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Automotive Collision Repair Technology

There's more to collision repair than dents and paint. Become a part of this constantly changing industry that's reshaping the way we handle automotive damage and wear.

Auto body repair is changing as quickly as the computer industry, with vehicles made of new materials and the inclusion of on-board, high-tech electrical systems. ASE Education Foundation has accredited this program for preparing students for the realities of working in collision repair.

Students receive advanced training aligned to I-CAR advanced instruction on subjects like damage estimation, repair, and finishing vehicles. The program also incorporates portfolio development, so students gain personal skills and work experience necessary to take full advantage of employment opportunities.

Campus

Employment Opportunities

Automotive dealership body shops, independent automotive body shops, insurance claims companies, automotive detail shops, automotive restoration shops.

Success Stories

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Automotive Collision Repair Technology Majors

About this Occupation

Success in this career is characterized by attention to detail, the ability to work independently, willingness to adapt to new technologies and methods for performing auto body repair, ability to do detail work with hands and eyes, flexibility to work while kneeling and bending, and ability to lift up to 50 pounds. Moderate to high noise levels, dusty working environment, indoor work environment which may or may not be climate controlled, work with numerous paint-related chemicals, work with large shop equipment, work with a variety of hand held power tools.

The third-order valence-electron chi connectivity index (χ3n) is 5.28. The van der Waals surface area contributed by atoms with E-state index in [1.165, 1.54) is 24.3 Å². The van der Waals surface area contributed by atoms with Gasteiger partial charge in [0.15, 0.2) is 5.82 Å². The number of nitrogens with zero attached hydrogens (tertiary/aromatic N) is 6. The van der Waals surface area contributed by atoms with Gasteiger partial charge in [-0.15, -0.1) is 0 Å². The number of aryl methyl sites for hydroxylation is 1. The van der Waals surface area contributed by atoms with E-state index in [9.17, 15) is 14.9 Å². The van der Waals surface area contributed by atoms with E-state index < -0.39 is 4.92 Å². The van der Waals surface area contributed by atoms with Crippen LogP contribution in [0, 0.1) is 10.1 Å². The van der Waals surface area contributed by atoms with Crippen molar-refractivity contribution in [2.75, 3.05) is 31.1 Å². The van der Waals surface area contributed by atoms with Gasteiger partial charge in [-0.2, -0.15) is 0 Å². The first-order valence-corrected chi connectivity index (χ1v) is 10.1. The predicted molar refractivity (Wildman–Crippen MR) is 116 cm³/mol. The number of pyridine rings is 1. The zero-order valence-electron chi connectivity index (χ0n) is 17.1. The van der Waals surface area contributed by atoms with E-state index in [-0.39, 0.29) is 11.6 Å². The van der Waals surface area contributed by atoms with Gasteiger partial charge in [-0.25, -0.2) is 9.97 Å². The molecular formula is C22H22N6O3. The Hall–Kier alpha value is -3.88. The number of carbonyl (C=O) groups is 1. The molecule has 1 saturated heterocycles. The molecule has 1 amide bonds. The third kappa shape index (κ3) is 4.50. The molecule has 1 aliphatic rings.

$41,330

median annual salary for automotive body and glass repairers

Francis Tuttle

Enrollment

Learn from Experienced Instructors

Clint Drabek

Automotive Collision and Repair Instructor

Clink Drabek is an instructor of Automotive Collision and Repair Technology at the Rockwell Campus.